ATLANTIC BEACH, N.C. — The 66th annual Big Rock Blue Marlin Tournament runs through Saturday. In Morehead City, Big Rock Landing is the hub with visitors crowding around to see what the boats are bringing in after a long day of fishing.

What You Need To Know

  • The 66th annual Big Rock Blue Marlin Tournament is running through Saturday

  • A record 302 boats are competing for the biggest fish this year

  • The crews head 60 miles offshore and look for water temperature and bait fish to find their catches

  • Owners of the Never Enough are trying to make fishing in Big Rock affordable for more people

But the real excitement is out on the water.

For crews on the boat, it’s an early morning. On board the Never Enough, the crew and anglers leave at 5 a.m. to get far enough into the ocean to find billfish like mahi, wahoo and blue marlin.

The boats leave at 5 a.m. so they can get an early start in the Big Rock tournament. (Spectrum News 1/Jenna Rae Gaertner)

“Before we even leave the dock, we're looking for water temperatures, water breaks, eddies, which are two currents converging,” said Aaron Barr, a mate on the Never Enough.

Once the sun comes up and 9 a.m. hits, it’s lines in and the day gets started.

“My favorite fish to catch is the one that are biting,” Barr said.

Barr has been fishing his entire life.

“People think the ocean is just full of fish,” Barr said. “It is, but 90% of your fish are caught in 10% of your ocean.”

It’s his job to make sure the lines are in the water, attracting fish and ready for a bite.

“All that commotion is bringing the fish's attention to the surface,” Barr said. “But your biggest teaser is your boat. All that white water gets their attention.”

Sometimes, they spend the day in the ocean with little to show for it, but on Tuesday, luck was with them. Hunter Head fought a 400-pound blue marlin for an hour and a half before they got it near enough to the boat to measure.

Hunter Head reels in a blue marlin during the Big Rock tournament. (Spectrum News 1/Jenna Rae Gaertner)

“Incredible. Emotional,” Head said. “I got my freaking marlin. First ever…. I feel like, you know, another check off the bucket list.”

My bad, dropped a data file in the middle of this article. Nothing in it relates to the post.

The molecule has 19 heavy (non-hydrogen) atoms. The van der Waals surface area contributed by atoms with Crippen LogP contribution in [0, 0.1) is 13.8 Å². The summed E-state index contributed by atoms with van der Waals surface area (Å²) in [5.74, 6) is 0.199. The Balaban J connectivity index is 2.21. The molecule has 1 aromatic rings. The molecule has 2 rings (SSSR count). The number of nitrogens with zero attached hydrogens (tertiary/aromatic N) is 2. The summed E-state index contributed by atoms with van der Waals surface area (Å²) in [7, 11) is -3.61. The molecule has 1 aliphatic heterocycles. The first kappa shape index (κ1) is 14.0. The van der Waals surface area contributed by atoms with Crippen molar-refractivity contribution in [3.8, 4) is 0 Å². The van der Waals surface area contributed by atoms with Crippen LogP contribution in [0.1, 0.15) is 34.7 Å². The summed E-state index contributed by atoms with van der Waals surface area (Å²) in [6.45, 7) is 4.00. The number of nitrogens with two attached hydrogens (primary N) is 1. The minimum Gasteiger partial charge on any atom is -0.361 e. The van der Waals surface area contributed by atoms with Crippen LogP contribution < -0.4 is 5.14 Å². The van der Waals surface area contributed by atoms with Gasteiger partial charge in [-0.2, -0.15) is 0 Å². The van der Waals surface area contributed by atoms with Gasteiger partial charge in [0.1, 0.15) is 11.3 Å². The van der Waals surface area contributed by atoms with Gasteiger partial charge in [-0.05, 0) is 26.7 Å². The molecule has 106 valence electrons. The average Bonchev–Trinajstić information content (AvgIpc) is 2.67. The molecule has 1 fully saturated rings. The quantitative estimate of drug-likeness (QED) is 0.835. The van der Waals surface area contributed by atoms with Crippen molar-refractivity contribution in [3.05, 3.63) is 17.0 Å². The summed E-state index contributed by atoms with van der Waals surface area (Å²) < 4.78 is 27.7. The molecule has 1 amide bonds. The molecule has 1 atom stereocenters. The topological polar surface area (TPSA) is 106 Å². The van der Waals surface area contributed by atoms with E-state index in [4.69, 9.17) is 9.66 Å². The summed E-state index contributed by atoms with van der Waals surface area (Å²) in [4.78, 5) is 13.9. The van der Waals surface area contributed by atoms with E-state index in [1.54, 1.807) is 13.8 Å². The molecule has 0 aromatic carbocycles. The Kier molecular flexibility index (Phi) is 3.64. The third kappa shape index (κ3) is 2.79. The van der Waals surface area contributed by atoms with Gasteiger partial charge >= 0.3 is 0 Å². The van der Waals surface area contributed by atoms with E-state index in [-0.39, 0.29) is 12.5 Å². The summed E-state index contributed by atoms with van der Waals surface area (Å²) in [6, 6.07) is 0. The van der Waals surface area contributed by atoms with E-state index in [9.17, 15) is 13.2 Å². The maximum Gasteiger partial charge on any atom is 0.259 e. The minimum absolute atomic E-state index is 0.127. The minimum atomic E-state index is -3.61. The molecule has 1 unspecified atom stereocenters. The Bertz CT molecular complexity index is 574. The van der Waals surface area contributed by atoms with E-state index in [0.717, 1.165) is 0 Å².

It’s a team effort. Anglers cleared lines out of the way and supported the fishing rod, cheering head-on from the sidelines.

“When you're doing any sort of large fish like that, especially on a boat, it takes a whole team,” Head said.

This marlin was a catch and release since it wasn’t big enough to win the prize money.

“It takes forever for him to get that big,” Capt. Ben Wheat said. “So, yeah, we released it. And maybe next year it'll come back and say, hey.”

Anglers on the Never Enough caught this blue marlin and released it after it was measured. (Spectrum News 1/Jenna Rae Gaertner)

The captain is in charge of keeping the line taught and the boat in place when the anglers are reeling in a fish.

“I've been fishing these waters for a long time,” Wheat said. “I love it. And when you enjoy it, it's not work."

Wheat has to do a ton of research to figure out where the best conditions are to get a bite.

“We kind of look at everything — figure out where we're going to go, figure out where the bait is going to be,” Wheat said. “Wherever the bait is, that's where the big fish are going to be. And it worked out for us today. We had two wahoo, one pulled up at the boat. We had a blue marlin release. It was a fun day.”

Not many people get to have an experience like fishing in Big Rock. Boat owner Barry Hodowanic says it costs $40,000 to enter all seven categories at Big Rock — and that doesn’t include charter fees. His goal is to give the opportunity to more people.

Boats come back to shore after a long day of fishing. (Spectrum News 1/Jenna Rae Gaertner)

“I mean, if you're the average working person like we are,” Hodowanic said. “They're just excited to be able to go out and fish this because this is a big money millionaire’s game.”

He and his co-owner buy a basic entry into the tournament for $5,000 and sell shares every day to make it more affordable.

“I think it's just the sheer beauty of it,” Hodowanic said. “I mean, you can't get no closer to nature or God out here than this.”

He wants more people to be able to enjoy the beauty of the ocean and the excitement of offshore fishing.

For those unable to get on a boat this year, thousands visit Big Rock Landing to see the anglers weigh their fish each evening.

This year, a record 302 boats are participating in the tournament. With $7.5 million of prize money on the line, the crews will be fishing through the end of the tournament Saturday.